Despite a growing body of evidence confirming that medical cannabis improves the quality of life in those with autism spectrum disorder (ASD) and numerous attempts by state lawmakers to enact policy change, Ohio’s cannabis regulator failed to add it as a qualifying condition for which doctors can prescribe medical cannabis. Obsessive-compulsive disorder (OCD) was also left off the list, reported The Columbus Dispatch.
The only condition the State Medical Board of Ohio approved on Wednesday is irritable bowel syndrome (IBS), bringing to a total number of 26 qualifying conditions for MMJ use, reported WTVG.
The Ohio Medical Cannabis Industry Association (OMCIA) had been urging the state cannabis regulator to expand the list of medical conditions. The State Medical Board of Ohio began researching whether these three conditions should be added to the list in February.
Recreational Cannabis Moves Closer To Legalization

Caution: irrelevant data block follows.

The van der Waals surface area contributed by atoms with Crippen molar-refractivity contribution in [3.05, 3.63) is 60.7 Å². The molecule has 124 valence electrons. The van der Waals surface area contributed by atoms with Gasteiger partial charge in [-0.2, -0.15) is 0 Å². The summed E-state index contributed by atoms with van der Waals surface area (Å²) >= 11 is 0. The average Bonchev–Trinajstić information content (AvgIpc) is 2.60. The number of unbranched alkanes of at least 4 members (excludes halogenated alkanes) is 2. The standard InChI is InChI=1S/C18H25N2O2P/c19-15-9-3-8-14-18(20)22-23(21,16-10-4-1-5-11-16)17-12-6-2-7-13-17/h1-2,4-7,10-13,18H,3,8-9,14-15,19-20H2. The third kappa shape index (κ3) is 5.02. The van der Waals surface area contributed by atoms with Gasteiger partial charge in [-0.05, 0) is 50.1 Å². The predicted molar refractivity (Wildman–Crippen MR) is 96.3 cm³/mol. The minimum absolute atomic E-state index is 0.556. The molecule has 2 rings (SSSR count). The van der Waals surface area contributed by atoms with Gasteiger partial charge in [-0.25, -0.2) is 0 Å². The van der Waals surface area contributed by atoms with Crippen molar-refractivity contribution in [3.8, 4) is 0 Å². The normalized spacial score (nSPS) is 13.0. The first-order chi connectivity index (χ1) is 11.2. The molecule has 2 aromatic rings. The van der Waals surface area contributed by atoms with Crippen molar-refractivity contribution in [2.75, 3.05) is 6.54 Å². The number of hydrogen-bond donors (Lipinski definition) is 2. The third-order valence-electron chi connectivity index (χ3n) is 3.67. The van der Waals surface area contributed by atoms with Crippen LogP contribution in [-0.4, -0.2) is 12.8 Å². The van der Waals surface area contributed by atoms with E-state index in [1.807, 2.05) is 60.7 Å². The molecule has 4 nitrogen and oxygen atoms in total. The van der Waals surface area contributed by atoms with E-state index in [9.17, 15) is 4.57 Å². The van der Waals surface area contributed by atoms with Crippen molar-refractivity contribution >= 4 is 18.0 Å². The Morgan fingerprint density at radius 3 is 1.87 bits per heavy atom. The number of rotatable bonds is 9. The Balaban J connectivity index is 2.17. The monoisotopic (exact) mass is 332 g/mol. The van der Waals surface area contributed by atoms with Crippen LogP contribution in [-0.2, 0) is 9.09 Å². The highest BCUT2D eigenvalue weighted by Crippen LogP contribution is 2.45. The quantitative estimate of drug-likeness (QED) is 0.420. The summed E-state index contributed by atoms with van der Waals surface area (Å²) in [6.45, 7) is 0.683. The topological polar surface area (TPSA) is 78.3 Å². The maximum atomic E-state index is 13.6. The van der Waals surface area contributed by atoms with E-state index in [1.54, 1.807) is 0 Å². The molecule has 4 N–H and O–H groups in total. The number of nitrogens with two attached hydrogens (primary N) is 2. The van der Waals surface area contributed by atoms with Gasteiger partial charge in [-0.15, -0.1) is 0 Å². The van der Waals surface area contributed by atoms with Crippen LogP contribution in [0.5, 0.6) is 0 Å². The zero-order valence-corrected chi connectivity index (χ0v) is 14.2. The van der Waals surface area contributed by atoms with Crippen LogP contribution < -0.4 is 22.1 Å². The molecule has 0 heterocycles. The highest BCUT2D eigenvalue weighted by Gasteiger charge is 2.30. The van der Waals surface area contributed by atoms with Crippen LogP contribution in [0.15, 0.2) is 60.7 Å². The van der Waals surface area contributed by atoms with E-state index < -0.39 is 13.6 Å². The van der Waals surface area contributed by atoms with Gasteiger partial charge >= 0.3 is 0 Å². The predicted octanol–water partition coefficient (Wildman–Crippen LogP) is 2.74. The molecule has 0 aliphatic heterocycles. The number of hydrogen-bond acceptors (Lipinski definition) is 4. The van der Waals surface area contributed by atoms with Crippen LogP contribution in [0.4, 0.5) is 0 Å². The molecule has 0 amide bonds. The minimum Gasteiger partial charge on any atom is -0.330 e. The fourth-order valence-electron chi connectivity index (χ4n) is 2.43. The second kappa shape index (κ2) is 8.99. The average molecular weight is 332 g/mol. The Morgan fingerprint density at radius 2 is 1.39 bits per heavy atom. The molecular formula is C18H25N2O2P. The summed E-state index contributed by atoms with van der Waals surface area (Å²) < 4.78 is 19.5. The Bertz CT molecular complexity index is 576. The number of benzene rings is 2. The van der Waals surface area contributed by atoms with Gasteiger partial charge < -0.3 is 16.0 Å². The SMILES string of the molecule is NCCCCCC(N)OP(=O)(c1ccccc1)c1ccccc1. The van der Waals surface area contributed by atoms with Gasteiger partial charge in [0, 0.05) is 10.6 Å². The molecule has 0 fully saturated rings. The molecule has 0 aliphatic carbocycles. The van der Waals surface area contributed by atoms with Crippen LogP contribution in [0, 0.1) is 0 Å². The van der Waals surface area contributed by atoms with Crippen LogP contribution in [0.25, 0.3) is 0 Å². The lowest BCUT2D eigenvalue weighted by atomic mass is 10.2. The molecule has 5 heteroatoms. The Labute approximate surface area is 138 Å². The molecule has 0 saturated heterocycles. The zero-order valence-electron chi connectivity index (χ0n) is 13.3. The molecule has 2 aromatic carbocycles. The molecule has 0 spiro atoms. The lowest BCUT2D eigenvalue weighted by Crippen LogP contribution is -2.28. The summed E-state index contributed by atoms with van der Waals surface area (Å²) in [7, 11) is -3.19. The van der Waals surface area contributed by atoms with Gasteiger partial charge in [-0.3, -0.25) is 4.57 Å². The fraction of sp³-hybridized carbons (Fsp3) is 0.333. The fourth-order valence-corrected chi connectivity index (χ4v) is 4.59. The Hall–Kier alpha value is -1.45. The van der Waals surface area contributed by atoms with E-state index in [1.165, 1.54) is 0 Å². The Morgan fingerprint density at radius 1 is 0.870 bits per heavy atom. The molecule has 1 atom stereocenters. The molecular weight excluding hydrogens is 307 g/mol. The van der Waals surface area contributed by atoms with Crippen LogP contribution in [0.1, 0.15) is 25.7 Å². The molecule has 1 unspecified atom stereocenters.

The Coalition to Regulate Marijuana Like Alcohol (CRMLA) submitted the necessary 222,198 signatures to put a cannabis legalization proposal on the November ballot. If passed, the proposed law will allow adults to buy, possess and grow cannabis.
Rec Legalization Could Solve Oversupply IssueMeanwhile, licensed medical marijuana growers reported a surplus, highlighting an oversupply situation. Since the launch of the medical cannabis market in 2016, product supply has naturally grown. But now, there is a drop in the number of Ohioans officially registered as medical marijuana patients.
Legalization of recreational cannabis would address the growing issue, according to an industry expert.
Tom Haren, an attorney representing several cannabis companies, said following policy change, that is legalization, the cannabis market would function adequately.
“The idea behind this proposal is we’ll have the right number of licenses when you account for demand in the market,” Haren said. “This needs to be a functional market. We don’t want to be like a state out west with an oversupply.”
While some expect the legalization of adult-use marijuana to automatically meet the demand for cannabis, some business owners are not so optimistic.
Brian Wingfield, co-owner of Ohio Cannabis Company, said the market would experience a continuous oscillation between cannabis surplus and shortage.
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